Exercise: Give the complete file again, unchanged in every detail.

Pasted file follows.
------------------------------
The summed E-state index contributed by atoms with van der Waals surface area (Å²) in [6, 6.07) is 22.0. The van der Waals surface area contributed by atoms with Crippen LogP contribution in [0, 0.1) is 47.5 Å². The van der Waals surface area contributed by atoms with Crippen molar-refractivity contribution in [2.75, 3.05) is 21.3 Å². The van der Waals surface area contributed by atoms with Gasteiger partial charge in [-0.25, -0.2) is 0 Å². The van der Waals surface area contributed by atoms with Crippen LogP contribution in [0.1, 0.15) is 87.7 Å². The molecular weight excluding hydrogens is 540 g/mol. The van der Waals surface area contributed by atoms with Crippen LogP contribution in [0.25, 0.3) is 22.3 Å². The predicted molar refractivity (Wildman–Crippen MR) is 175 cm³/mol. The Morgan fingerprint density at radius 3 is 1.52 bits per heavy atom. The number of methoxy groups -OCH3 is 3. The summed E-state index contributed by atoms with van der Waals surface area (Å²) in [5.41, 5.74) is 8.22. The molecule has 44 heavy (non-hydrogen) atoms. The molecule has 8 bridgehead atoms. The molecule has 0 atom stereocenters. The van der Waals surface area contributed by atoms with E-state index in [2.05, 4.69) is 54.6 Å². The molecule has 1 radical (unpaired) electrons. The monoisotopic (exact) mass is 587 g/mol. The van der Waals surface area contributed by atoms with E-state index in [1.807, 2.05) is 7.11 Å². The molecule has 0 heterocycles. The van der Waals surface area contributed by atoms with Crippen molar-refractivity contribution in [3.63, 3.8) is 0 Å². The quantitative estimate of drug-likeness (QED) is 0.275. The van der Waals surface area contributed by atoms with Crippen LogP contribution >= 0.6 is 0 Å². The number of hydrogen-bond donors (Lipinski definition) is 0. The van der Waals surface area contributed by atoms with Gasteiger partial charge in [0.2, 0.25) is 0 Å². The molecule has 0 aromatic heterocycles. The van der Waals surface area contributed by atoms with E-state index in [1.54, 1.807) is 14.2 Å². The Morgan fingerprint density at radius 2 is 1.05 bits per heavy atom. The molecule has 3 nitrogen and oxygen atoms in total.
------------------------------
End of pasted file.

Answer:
The summed E-state index contributed by atoms with van der Waals surface area (Å²) in [6, 6.07) is 22.0. The van der Waals surface area contributed by atoms with Crippen LogP contribution in [0, 0.1) is 47.5 Å². The van der Waals surface area contributed by atoms with Crippen molar-refractivity contribution in [2.75, 3.05) is 21.3 Å². The van der Waals surface area contributed by atoms with Gasteiger partial charge in [-0.25, -0.2) is 0 Å². The van der Waals surface area contributed by atoms with Crippen LogP contribution in [0.1, 0.15) is 87.7 Å². The molecular weight excluding hydrogens is 540 g/mol. The van der Waals surface area contributed by atoms with Crippen LogP contribution in [0.25, 0.3) is 22.3 Å². The predicted molar refractivity (Wildman–Crippen MR) is 175 cm³/mol. The Morgan fingerprint density at radius 3 is 1.52 bits per heavy atom. The number of methoxy groups -OCH3 is 3. The summed E-state index contributed by atoms with van der Waals surface area (Å²) in [5.41, 5.74) is 8.22. The molecule has 44 heavy (non-hydrogen) atoms. The molecule has 8 bridgehead atoms. The molecule has 0 atom stereocenters. The van der Waals surface area contributed by atoms with E-state index in [2.05, 4.69) is 54.6 Å². The molecule has 1 radical (unpaired) electrons. The monoisotopic (exact) mass is 587 g/mol. The van der Waals surface area contributed by atoms with E-state index in [1.807, 2.05) is 7.11 Å². The molecule has 0 heterocycles. The van der Waals surface area contributed by atoms with Crippen molar-refractivity contribution in [3.63, 3.8) is 0 Å². The quantitative estimate of drug-likeness (QED) is 0.275. The van der Waals surface area contributed by atoms with Crippen LogP contribution >= 0.6 is 0 Å². The number of hydrogen-bond donors (Lipinski definition) is 0. The van der Waals surface area contributed by atoms with Gasteiger partial charge in [0.2, 0.25) is 0 Å². The molecule has 0 aromatic heterocycles. The van der Waals surface area contributed by atoms with E-state index in [1.54, 1.807) is 14.2 Å². The Morgan fingerprint density at radius 2 is 1.05 bits per heavy atom. The molecule has 3 nitrogen and oxygen atoms in total.